ICE operation in LA results in 212 arrests, 122 notices of inspection
LOS ANGELES – U.S. Immigration and Customs Enforcement (ICE) deportation officers and special agents arrested 212 individuals for violating federal immigration laws and served 122 notices of inspection (NOIs) to businesses in the Los Angeles area of responsibility (AOR) during a five-day targeted operation that ended Thursday. Eighty-eight percent of those arrested were convicted criminals.
During the operation, ICE’s Enforcement and Removal Operations (ERO) arrested 212 individuals for violating U.S. immigration laws. Of those arrested, 195 were either convicted criminals, had been issued a final order of removal and failed to depart the United States, or had been previously removed from the United States and returned illegally. More than 55 percent had prior felony convictions for serious or violent offenses, such as child sex crimes, weapons charges, and assault, or had past convictions for significant or multiple misdemeanors.
These arrests were driven by leads developed by the local field office in conjunction with the Pacific Enforcement Response Center (PERC). ICE focuses its enforcement resources on individuals who pose a threat to national security, public safety and border security. However, ICE no longer exempts classes or categories of removable aliens from potential enforcement. All of those in violation of the immigration laws may be subject to immigration arrest, detention and, if found removable by final order, removal from the United States.
Some of the individuals arrested during this operation will face federal criminal prosecutions for illegal entry and illegal re-entry after deportation. The arrestees who are not being federally prosecuted will be processed administratively for removal from the United States. Those who have outstanding orders of deportation, or who returned to the United States illegally after being deported, are subject to immediate removal from the country. The remaining individuals are in ICE custody awaiting a hearing before an immigration judge, or pending travel arrangements for removal in the near future.
Also as part of this operation, ICE’s Homeland Security Investigations (HSI) served 122 notices of inspection to a variety of businesses in the Los Angeles area. A notice of inspection alerts business owners that ICE is going to audit their hiring records to determine whether or not they are in compliance with the law. If the businesses are found to not be in compliance with the law, they will face civil fines and potential criminal prosecution. Any potential criminal charges or other penalties will be coordinated with the U.S. Department of Justice. Similar notices of inspection were served several weeks ago to 77 businesses in northern California.
Under federal law, employers are required to verify the identity and employment eligibility of all individuals they hire, and to document that information using the Employment Eligibility Verification Form I-9. A notice of inspection alerts business owners that ICE is going to audit their hiring records to determine whether or not they are in compliance with the law. Employers are required to produce their company’s I-9s within three business days, after which ICE will conduct an inspection for compliance. If employers are not in compliance with the law, an I-9 inspection of their business will likely result in civil fines and could lay the groundwork for criminal prosecution, if they are knowingly violating the law.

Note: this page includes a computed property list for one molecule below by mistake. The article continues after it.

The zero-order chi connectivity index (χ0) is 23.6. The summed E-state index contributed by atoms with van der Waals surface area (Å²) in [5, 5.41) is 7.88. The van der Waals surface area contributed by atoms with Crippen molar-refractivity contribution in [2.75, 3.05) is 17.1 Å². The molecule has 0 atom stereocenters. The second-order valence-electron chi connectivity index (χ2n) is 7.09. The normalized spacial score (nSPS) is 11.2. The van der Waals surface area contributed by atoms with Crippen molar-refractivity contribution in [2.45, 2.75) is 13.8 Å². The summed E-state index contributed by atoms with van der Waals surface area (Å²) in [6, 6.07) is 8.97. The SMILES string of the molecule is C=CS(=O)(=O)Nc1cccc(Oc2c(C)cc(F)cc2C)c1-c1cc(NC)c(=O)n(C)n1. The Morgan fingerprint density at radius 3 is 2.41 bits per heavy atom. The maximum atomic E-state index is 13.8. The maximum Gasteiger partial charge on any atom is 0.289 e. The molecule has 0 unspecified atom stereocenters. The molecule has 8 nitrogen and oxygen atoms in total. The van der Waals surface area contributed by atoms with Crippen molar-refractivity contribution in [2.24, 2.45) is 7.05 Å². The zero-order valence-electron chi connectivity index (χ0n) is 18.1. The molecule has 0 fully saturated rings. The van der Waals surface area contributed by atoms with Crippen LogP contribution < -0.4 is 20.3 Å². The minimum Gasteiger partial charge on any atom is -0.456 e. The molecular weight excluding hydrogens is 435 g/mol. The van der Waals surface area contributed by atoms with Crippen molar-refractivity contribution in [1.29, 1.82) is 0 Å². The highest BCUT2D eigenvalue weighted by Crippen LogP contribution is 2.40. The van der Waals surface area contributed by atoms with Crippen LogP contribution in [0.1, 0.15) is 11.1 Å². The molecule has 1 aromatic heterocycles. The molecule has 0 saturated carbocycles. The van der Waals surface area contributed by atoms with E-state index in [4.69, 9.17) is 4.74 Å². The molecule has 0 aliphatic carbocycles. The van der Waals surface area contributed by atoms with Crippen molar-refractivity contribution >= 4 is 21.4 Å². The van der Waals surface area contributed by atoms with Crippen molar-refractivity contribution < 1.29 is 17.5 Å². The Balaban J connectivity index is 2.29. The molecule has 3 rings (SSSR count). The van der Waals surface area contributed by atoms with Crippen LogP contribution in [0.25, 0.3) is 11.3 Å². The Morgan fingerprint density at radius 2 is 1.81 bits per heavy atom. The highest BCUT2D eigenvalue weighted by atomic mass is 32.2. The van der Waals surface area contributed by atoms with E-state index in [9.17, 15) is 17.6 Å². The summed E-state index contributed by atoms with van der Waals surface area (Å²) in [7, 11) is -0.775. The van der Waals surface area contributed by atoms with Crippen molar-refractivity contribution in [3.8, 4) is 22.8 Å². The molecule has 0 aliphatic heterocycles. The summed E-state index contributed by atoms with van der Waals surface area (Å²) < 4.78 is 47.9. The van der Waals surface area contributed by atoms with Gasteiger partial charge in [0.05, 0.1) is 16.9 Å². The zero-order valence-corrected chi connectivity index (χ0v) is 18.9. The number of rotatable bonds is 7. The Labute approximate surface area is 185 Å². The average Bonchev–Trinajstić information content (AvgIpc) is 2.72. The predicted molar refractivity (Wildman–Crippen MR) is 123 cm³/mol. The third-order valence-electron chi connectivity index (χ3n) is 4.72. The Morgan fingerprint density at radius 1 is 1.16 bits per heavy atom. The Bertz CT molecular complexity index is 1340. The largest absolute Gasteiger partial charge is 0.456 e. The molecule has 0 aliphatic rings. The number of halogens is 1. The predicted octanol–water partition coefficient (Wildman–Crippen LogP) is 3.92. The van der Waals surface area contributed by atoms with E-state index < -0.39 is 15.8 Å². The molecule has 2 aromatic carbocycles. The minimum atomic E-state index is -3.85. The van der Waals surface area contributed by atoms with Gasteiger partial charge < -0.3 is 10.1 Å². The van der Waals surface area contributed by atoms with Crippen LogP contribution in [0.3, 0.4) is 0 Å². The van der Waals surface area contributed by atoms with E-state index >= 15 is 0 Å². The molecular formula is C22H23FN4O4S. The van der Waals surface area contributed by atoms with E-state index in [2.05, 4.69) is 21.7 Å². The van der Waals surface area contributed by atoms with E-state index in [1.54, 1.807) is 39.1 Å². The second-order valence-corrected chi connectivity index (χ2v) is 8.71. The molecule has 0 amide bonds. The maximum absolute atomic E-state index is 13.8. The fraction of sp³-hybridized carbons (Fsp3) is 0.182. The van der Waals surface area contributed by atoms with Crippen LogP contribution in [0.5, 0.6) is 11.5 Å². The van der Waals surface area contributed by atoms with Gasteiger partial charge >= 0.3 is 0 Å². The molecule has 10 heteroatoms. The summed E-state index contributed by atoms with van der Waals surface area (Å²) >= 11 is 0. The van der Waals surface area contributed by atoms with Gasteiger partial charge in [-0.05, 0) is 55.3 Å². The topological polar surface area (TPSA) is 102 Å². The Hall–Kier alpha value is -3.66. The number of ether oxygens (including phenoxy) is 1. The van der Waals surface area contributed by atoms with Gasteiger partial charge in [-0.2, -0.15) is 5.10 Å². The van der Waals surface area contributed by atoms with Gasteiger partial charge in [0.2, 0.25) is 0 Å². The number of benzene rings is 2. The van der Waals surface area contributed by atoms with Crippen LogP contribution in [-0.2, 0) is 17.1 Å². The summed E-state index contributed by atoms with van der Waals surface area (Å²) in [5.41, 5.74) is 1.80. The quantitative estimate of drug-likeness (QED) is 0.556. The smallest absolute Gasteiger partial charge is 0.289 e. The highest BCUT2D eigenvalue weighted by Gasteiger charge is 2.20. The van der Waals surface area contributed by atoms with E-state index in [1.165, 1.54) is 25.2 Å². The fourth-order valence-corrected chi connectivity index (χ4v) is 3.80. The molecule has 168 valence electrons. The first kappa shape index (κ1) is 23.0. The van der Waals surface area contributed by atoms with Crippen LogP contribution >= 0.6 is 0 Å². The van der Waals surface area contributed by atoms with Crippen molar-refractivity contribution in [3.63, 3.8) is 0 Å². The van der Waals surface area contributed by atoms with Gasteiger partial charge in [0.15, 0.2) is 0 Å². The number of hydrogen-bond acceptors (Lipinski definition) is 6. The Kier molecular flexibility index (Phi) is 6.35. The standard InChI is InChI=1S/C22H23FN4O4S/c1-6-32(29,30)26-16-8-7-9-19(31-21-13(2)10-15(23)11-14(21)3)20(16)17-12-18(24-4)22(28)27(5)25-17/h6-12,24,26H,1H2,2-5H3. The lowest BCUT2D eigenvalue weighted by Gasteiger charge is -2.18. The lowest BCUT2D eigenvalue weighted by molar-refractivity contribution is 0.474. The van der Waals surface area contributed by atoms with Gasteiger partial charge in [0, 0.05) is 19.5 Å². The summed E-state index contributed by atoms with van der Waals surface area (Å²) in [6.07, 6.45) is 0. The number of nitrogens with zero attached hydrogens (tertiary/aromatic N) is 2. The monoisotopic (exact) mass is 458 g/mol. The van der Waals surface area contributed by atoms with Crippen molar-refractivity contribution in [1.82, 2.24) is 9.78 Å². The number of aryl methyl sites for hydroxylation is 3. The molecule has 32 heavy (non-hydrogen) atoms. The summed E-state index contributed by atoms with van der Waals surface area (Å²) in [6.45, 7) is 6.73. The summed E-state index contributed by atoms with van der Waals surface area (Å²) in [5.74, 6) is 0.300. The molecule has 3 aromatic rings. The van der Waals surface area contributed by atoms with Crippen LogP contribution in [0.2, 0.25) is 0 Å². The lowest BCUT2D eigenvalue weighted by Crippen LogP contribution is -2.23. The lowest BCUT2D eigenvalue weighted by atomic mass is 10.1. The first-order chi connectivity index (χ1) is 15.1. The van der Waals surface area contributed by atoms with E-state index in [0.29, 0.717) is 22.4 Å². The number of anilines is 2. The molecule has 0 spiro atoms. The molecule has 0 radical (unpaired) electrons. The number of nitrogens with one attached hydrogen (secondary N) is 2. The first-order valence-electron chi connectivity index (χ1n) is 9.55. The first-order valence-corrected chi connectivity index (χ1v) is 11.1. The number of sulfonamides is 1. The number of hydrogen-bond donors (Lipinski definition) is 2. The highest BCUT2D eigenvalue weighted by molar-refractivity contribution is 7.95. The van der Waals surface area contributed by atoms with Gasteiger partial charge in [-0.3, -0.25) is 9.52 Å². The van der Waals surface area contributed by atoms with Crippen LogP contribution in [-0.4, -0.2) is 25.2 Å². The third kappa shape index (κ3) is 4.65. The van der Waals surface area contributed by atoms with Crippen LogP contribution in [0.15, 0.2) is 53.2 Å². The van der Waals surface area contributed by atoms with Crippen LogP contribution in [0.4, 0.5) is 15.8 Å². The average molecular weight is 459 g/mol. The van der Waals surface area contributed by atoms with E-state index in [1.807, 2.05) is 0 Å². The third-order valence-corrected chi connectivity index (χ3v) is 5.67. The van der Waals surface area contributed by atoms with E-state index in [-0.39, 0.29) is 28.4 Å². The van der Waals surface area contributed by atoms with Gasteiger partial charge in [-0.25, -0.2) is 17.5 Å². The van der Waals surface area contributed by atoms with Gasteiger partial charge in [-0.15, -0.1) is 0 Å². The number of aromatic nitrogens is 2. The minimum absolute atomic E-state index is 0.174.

In FY17, ICE conducted 1,360 I-9 audits and made 139 criminal arrests and 172 administrative arrests. Businesses were ordered to pay $97.6 million in judicial forfeiture, fines and restitution and $7.8 million in civil fines, including one company whose financial penalties represented the largest payment ever levied in an immigration case.
HSI uses a three-prong approach to conduct worksite enforcement: compliance through I-9 inspections and civil fines; enforcement through the criminal arrest of employers and administrative arrest of unauthorized workers; and outreach through the ICE Mutual Agreement between Government and Employers, or IMAGE program, to instill a culture of compliance and accountability.
By volunteering to participate in the IMAGE program, companies can reduce unauthorized employment and the use of fraudulent identity documents. As part of IMAGE, ICE and U.S. Citizenship and Immigration Services (USCIS) will provide education and training on proper hiring procedures, fraudulent document detection and use of the E-Verify employment eligibility verification program. Businesses can request more information about participating here.
Despite state laws like AB450 that intend to interfere with federal immigration enforcement authorities, ICE expects employers and state officials to comply with federal law. Federal law established by the Immigration Reform and Control Act (IRCA) of 1986 requires employers to verify the identity and work eligibility of all individuals they hire. ICE is the federal agency responsible for enforcing these laws, which were set up to protect jobs for U.S. citizens and others who are lawfully employed, and to eliminate unfair competitive advantages for companies that hire an illegal workforce. ICE’s worksite enforcement investigators help combat worker exploitation, illegal wages, child labor, and other illegal practices.